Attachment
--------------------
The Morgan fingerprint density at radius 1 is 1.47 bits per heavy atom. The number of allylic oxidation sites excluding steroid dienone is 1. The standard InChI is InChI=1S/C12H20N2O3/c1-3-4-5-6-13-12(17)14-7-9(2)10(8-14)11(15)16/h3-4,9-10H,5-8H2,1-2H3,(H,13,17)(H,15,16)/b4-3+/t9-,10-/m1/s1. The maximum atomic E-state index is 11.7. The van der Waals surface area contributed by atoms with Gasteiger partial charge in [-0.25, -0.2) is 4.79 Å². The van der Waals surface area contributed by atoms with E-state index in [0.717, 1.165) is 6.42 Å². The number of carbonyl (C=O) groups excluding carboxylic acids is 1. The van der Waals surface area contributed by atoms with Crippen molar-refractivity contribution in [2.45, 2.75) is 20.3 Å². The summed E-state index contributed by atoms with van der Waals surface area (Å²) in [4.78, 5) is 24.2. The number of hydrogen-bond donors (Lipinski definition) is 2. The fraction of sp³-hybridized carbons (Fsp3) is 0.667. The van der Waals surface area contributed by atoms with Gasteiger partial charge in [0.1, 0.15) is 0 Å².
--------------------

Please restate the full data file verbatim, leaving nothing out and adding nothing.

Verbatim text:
The Morgan fingerprint density at radius 1 is 1.47 bits per heavy atom. The number of allylic oxidation sites excluding steroid dienone is 1. The standard InChI is InChI=1S/C12H20N2O3/c1-3-4-5-6-13-12(17)14-7-9(2)10(8-14)11(15)16/h3-4,9-10H,5-8H2,1-2H3,(H,13,17)(H,15,16)/b4-3+/t9-,10-/m1/s1. The maximum atomic E-state index is 11.7. The van der Waals surface area contributed by atoms with Gasteiger partial charge in [-0.25, -0.2) is 4.79 Å². The van der Waals surface area contributed by atoms with E-state index in [0.717, 1.165) is 6.42 Å². The number of carbonyl (C=O) groups excluding carboxylic acids is 1. The van der Waals surface area contributed by atoms with Crippen molar-refractivity contribution in [2.45, 2.75) is 20.3 Å². The summed E-state index contributed by atoms with van der Waals surface area (Å²) in [4.78, 5) is 24.2. The number of hydrogen-bond donors (Lipinski definition) is 2. The fraction of sp³-hybridized carbons (Fsp3) is 0.667. The van der Waals surface area contributed by atoms with Gasteiger partial charge in [0.1, 0.15) is 0 Å².